In northern Norway, there is a collection of islands known as Lofoten. Often considered one of the most picturesque spots in the country, the Lofoten Islands boast everything from sandy beaches and towering mountains to dramatic fjords and lush green hillsides. Many visitors come for the wildlife and the incredible scenery, but there are also a number of small fishing villages that are just waiting to be explored.
There is some evidence to suggest that Lofoten has been inhabited for more than 11,000 years, although archeological sites date settlements back just 5,000 years. Ample artifacts remain from the Iron Age, but Lofoten is best known for its Viking history.
Fishermen from throughout the region gravitated toward Lofoten, and eventually cod fisheries were established thanks to the great conditions of the island. When agriculture also blossomed, the Lofoten Islands became a hub for transport and agriculture. In much more recent history, Lofoten played a role in World War II when it was raided by the British in order to prevent German armies from using the resources stored there.
Although Lofoten lies at the same latitude as places like Greenland and Northern Alaska, the Gulf Stream circulates to keep the weather warmer than expected. However, there are still plenty of chilly or cloudy afternoons when the best way to spend the time is in a museum. Thankfully, the Lofoten Islands has several interesting museums and galleries, offering an incredible range of culture and history to visitors.
Perhaps the best place to start is the fantastic Lofotr Viking Museum, where there is a reconstructed Long House that replicates life on the islands in centuries past. You can also tour a replica of a blacksmith’s shop, two traditional Viking ships and a small village where people are dressed in period costume to bring the scenes to life. There is also a more traditional museum where you can read about Viking culture and see artifacts from centuries past.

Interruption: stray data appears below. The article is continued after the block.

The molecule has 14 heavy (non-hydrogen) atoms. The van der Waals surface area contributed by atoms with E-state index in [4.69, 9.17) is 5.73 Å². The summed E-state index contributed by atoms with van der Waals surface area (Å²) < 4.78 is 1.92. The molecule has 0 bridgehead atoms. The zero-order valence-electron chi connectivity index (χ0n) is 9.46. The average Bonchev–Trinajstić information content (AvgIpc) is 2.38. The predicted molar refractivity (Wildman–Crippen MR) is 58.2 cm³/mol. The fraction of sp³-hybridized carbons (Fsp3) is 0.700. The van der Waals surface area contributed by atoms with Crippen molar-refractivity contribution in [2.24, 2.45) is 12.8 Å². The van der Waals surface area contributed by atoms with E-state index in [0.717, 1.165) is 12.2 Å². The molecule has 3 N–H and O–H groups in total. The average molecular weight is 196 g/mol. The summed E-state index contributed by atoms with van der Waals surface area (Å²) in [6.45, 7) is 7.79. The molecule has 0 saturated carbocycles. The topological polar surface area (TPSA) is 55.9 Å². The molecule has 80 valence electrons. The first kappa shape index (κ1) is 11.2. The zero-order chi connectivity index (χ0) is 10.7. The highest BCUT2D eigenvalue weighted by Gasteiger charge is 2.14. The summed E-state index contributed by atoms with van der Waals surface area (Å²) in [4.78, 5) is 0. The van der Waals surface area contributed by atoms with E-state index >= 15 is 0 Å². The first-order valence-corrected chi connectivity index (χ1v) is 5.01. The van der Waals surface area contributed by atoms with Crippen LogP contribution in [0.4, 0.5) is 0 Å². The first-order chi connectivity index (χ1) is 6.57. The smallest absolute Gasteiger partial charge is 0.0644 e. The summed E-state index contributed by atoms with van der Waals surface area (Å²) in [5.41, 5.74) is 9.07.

With such dramatic landscapes, and some of the most amazing scenery on the planet, it should come as no surprise that a major pastime in Lofoten is getting active outdoors. You can join in with the locals on a fishing trip right off the coast, and with some guided tours you may even be able to spend the night in the local fishing cabins known as rorbu.
Hiking is also popular, given the mountainous peaks that dot the islands. The Reinebringen hike is one of the best, and it is challenging but doable in just three hours. The Reinebringen hike takes you to the Lofoten Wall, offering panoramic views over the islands. Another popular way to spend time in the great outdoors is with a whale watching trip, where passengers can see whales up close and in their natural habitats.
Few visitors will get the opportunity to visit each of the Lofoten Islands, so it is important to pick and choose the right ones for your getaway. Since the main islands are connected by tunnels and road bridges, getting between them is a breeze.
The island of Vestvågøy is the most heavily populated, and it typically serves as the hub for visitors spending time in Lofoten. Vestvågøy is where you’ll find Leknes, a charming fishing village that perfectly depicts local life. On the nearby island of Austvågøy, be sure to check out the town of Svolvær, which is home to the bar called Magic Ice, where you can sip a drink in a glass made from ice and admire sculptures carved from ice. Although further afield and smaller, the island of Værøy is another popular spot to visit thanks to the groups of puffins who live there in the summer.
With such dramatic landscapes and vibrant colors, there is no shortage of scenic landmarks worth exploring. At Moskstraumen, you can see powerful currents that showcase the strength of the ocean. A boat ride through Trollfjord, where snow-covered mountains shield a narrow body of water, is also a must-see attraction.
The beach Utakleiv is ideal for a summer stroll, but it is also a popular viewing point for the northern lights visible in the winter. The Harbor of Moskenes boasts picture-perfect views of the water, the coast and the charming fishing cabins that form the local villages.